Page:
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Q: How is the car different than the EV-1?
A: The EV-1 had....older technology batteries, and a 100 miles driving range.
Huh?

Can someone explain, in lamen's terms, why in '96 GM was able to build an electric car that had more than twice the driving range than this brand new Volt? By the time the Volt actually hits production, it will have been fifteen years since the EV1 was first produced. FIFTEEN years, more than enough time to advance battery technology, but look at where we're at now. We've actually gone backwards. Why?
 

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Huh?

Can someone explain, in lamen's terms, why in '96 GM was able to build an electric car that had more than twice the driving range than this brand new Volt? By the time the Volt actually hits production, it will have been fifteen years since the EV1 was first produced. FIFTEEN years, more than enough time to advance battery technology, but look at where we're at now. We've actually gone backwards. Why?
Sure, I can help you. Go to the search button and type "EV1" or "who killed the electric car". You will get more than you require. Oh wait, I guess you are just ranting based on limited facts and no technical experience? Remember, the search button is your friend! ;)
 

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Search Button May Not Be The Truth

I did a search on EV1 and mostly saw GM's reasons for killing the EV1. Being a big, greedy corporation, I dismiss their explanation as being inherently lacking in credibility.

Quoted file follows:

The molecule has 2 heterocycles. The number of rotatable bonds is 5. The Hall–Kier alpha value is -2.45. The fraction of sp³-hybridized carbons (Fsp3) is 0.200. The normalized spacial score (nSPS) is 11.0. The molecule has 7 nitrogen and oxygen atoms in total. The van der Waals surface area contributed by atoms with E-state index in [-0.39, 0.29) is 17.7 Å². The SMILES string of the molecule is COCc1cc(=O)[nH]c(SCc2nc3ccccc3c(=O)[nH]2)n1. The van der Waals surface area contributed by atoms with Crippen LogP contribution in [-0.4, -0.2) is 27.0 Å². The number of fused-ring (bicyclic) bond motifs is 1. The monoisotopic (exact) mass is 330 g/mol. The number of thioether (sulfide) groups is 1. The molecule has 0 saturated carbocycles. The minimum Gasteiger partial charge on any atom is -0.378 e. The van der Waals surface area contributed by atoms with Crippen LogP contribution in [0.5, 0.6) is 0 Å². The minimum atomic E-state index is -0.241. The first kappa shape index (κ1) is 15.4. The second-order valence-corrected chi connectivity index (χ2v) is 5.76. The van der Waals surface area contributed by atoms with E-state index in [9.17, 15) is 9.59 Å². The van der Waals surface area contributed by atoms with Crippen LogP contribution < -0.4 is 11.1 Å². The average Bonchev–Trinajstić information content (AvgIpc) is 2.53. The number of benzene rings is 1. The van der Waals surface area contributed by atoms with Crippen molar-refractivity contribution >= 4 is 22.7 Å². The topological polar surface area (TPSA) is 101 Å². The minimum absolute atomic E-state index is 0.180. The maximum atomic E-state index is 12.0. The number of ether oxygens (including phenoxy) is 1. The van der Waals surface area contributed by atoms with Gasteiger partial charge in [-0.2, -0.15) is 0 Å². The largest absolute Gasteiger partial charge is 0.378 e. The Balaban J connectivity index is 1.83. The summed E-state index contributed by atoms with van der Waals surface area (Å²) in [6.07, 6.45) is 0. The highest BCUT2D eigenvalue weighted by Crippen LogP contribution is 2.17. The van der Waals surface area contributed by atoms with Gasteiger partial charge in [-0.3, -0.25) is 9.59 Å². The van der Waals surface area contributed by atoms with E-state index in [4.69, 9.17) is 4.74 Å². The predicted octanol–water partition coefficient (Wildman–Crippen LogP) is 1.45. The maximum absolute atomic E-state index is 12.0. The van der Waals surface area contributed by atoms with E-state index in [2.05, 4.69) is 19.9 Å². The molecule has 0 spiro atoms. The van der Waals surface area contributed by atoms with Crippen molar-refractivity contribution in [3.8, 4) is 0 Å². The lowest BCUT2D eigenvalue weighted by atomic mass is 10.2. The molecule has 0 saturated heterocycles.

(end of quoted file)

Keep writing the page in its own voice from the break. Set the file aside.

For example, they claim that they couldn't make a profit. This sounds like Lutz right now. Profit on a car is a complex mix of upfront, fixed and variable costs. Per Wikipedia, the upfront investment was $500 million. This is sunk cost and of no importance to the decision to stay in the market with EV1. By all accounts, lessees loved the car and their was a backlog waiting.

Is it possible that they could lose money on every one? Yes, but I don't see how GM with its manufacturing expertise couldn't sell an EV1 at a reasonable price when today's EV manufacturers are able to do it. Battery technology may have changed but manufacturing and materials?

Didn't Rick Waggoner, one of America's most overly compensated executives, admit that this was one of the dumbest things he did?

Incredibly short-sighted and incompetent at best; greedy stupidity at worst.
 

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:eek: I'll give you a few more days to find out about Tesla and come here and make a similar post about Tesla (which I like BTW) and make a comment that sounds like this: "How come a boutique car builder car create a EV with 250 miles ranges and GM can't". :rolleyes: